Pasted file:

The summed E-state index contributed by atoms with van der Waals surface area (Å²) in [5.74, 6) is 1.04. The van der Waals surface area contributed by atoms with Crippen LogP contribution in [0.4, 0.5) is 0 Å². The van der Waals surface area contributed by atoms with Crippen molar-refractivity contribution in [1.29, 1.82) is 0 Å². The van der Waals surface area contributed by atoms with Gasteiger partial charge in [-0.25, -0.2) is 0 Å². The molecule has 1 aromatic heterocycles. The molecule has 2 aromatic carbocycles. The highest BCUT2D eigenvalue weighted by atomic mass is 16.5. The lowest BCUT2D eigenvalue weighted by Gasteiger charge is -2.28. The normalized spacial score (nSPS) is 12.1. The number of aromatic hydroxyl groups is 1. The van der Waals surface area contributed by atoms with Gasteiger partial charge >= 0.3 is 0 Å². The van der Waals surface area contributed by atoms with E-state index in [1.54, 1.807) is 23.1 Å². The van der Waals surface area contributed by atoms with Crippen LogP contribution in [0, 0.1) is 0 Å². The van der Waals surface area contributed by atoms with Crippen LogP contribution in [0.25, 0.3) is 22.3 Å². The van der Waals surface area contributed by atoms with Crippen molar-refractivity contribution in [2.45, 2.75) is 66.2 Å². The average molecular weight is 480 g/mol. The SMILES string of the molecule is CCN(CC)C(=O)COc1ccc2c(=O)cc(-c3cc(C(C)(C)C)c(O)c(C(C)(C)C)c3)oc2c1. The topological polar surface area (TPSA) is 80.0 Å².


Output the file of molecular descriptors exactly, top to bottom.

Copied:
The summed E-state index contributed by atoms with van der Waals surface area (Å²) in [5.74, 6) is 1.04. The van der Waals surface area contributed by atoms with Crippen LogP contribution in [0.4, 0.5) is 0 Å². The van der Waals surface area contributed by atoms with Crippen molar-refractivity contribution in [1.29, 1.82) is 0 Å². The van der Waals surface area contributed by atoms with Gasteiger partial charge in [-0.25, -0.2) is 0 Å². The molecule has 1 aromatic heterocycles. The molecule has 2 aromatic carbocycles. The highest BCUT2D eigenvalue weighted by atomic mass is 16.5. The lowest BCUT2D eigenvalue weighted by Gasteiger charge is -2.28. The normalized spacial score (nSPS) is 12.1. The number of aromatic hydroxyl groups is 1. The van der Waals surface area contributed by atoms with Gasteiger partial charge >= 0.3 is 0 Å². The van der Waals surface area contributed by atoms with E-state index in [1.54, 1.807) is 23.1 Å². The van der Waals surface area contributed by atoms with Crippen LogP contribution in [0, 0.1) is 0 Å². The van der Waals surface area contributed by atoms with Crippen LogP contribution in [0.25, 0.3) is 22.3 Å². The van der Waals surface area contributed by atoms with Crippen molar-refractivity contribution in [2.45, 2.75) is 66.2 Å². The average molecular weight is 480 g/mol. The SMILES string of the molecule is CCN(CC)C(=O)COc1ccc2c(=O)cc(-c3cc(C(C)(C)C)c(O)c(C(C)(C)C)c3)oc2c1. The topological polar surface area (TPSA) is 80.0 Å².